Tuesday, October 10, 2006



Interesting column from Ray Chesterton on how the old Aussie lingo and slangology is dying out. But how many Australians really talk the talk the way Ray says he remembers it? And how many ever did?

"Bloody Hell", "bugger", "crikey" and "flippin' heck" still get a regular workout by the oldies at my local, but I don't ever remember anyone, even the blokes who were World War One veterans talking in Aussie 'strine like you would have heard in cliched Australian comedies of the late 60s and early 70s.

If the old Australian language is dying out, it's been a long slow death, no doubt helped along by the domination of American and British TV shows on the box, and the rich and colourful slanguage of US and UK rap and hip hop artists.

Anyway, here's what's troubling old Ray :

"My cobber is crook as Rookwood somewhere near the Black Stump and I'm going to get him."

"I hate the Mulga but this bloke's blood's worth bottling, even if he's sometimes a sandwich short of a picnic.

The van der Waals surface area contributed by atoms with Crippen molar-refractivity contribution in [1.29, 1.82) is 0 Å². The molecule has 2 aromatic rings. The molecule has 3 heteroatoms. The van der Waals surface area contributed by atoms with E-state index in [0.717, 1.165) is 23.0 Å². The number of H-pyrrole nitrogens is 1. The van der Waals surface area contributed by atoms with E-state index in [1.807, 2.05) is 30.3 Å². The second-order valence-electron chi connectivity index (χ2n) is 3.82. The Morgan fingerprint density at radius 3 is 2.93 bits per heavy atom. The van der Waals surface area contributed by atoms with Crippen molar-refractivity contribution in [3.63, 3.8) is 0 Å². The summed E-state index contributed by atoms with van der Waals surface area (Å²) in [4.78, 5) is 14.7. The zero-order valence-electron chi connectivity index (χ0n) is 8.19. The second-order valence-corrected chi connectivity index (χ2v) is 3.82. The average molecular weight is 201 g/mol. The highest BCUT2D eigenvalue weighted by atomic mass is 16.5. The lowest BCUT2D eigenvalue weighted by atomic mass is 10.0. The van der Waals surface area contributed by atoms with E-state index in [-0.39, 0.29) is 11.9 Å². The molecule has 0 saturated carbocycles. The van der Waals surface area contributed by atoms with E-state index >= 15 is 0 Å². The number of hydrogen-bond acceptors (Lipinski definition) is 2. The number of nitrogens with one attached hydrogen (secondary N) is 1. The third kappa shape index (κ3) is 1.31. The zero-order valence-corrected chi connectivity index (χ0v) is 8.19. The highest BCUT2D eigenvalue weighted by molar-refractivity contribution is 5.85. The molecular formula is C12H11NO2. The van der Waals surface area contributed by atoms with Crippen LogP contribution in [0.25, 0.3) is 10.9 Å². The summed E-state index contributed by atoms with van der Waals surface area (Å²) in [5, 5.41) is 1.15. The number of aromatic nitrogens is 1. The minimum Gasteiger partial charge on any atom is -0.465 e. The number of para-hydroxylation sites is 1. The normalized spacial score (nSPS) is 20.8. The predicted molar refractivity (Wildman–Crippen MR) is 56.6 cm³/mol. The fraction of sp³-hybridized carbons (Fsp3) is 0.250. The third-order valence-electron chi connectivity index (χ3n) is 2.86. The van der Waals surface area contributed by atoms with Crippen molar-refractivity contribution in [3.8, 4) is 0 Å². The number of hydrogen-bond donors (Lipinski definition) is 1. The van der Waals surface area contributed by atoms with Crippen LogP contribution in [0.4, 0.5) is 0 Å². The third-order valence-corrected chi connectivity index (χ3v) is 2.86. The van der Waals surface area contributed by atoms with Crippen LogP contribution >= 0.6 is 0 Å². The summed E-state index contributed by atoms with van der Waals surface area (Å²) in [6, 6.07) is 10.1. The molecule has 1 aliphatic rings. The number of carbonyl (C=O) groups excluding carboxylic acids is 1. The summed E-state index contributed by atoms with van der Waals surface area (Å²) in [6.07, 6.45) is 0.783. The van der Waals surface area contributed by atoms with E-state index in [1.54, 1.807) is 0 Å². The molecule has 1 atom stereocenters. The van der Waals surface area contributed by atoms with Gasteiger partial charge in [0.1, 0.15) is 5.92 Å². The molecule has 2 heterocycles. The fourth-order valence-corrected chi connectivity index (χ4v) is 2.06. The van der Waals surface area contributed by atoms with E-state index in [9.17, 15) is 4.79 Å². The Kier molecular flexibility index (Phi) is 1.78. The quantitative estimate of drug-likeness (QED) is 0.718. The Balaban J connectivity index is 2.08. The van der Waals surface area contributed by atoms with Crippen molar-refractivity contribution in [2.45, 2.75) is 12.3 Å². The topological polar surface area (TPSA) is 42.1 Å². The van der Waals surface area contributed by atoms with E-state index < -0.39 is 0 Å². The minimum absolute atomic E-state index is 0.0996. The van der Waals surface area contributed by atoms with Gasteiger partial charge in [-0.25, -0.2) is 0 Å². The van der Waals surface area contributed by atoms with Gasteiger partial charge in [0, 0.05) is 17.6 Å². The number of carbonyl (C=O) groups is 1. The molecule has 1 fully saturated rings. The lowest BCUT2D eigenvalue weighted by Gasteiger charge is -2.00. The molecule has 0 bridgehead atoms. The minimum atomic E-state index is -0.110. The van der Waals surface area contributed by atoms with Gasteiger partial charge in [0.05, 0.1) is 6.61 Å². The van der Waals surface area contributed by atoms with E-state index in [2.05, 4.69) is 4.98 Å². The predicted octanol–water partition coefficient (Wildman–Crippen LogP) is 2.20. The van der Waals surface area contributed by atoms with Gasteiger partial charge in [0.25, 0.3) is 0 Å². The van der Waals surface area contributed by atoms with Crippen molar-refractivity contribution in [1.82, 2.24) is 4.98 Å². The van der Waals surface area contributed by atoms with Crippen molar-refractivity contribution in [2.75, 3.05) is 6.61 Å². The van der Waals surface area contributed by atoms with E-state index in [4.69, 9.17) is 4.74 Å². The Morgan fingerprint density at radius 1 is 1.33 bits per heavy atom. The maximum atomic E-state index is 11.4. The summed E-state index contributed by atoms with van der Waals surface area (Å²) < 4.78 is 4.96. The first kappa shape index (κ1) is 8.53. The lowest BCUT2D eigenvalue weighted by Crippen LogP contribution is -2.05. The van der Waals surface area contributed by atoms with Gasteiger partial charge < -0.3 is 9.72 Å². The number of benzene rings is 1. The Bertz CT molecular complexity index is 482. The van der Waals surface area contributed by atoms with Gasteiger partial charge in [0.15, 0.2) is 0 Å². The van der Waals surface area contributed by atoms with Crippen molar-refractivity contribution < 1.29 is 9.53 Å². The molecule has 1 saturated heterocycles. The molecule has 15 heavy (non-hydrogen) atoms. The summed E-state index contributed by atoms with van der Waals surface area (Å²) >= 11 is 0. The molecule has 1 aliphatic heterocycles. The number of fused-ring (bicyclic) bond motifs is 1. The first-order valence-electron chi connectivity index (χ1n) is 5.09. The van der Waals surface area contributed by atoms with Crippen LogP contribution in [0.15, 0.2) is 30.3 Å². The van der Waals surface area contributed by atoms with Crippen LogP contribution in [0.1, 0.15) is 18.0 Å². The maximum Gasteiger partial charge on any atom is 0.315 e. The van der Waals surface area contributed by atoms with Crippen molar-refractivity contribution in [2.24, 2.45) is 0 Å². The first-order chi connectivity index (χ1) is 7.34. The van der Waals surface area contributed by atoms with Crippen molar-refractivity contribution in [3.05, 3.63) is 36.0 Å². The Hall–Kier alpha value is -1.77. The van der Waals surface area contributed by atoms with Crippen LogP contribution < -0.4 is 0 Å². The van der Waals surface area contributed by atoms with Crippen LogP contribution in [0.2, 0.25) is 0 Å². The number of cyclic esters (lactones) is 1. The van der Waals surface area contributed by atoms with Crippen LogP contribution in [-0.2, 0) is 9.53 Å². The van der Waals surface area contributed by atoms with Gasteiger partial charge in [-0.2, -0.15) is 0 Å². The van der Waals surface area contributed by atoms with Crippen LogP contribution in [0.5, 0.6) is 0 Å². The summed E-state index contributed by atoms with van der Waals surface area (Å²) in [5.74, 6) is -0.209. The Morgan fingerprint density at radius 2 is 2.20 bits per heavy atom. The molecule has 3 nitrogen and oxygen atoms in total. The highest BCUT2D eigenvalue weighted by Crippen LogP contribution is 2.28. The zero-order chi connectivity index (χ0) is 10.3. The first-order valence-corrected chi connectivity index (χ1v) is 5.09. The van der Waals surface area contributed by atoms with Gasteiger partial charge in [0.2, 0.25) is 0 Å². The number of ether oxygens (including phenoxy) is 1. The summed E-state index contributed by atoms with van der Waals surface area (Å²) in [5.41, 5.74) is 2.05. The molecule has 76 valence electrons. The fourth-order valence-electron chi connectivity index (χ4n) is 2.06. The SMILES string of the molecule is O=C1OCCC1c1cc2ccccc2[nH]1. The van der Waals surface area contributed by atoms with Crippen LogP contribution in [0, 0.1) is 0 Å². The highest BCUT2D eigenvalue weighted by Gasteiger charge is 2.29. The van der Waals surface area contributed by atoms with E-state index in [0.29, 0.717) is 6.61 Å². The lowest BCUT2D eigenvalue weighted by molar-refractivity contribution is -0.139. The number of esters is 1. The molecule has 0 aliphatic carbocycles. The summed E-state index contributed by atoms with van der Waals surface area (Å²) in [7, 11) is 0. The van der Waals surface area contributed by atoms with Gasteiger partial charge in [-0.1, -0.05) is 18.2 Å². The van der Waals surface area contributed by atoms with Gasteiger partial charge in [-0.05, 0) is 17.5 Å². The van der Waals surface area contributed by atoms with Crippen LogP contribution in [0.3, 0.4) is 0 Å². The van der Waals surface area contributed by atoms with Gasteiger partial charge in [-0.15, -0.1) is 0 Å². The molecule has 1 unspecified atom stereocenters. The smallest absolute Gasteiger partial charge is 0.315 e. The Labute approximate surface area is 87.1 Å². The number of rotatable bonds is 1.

"It'll cost big bikkies but I'll chuck a sickie and hope no bludger gives me up."

Ah. The resonance of the majestic English language. Its rhythms, its unmistakable cadence, its nuances so easily understood by Australians.

Nowadays Australian colloquialisms are going down the same path to extinction as the Tasmanian tiger.

No one calls anyone a "mutton-headed galah," as Nino Culotta did in Gone Fishin', " any more.

Instead, it's "Hi bro" when teenagers meet instead of "Hello mate".

Americanisms are an unimaginative substitution for genuine wit and humour.

Why steal from others when we have a rich cultural verbal heritage of our own?

At a time when we're saving water, trees and anything else that walks, flies or swims could we spare some time and effort to save the language.

Stone the crows, it would be worth it.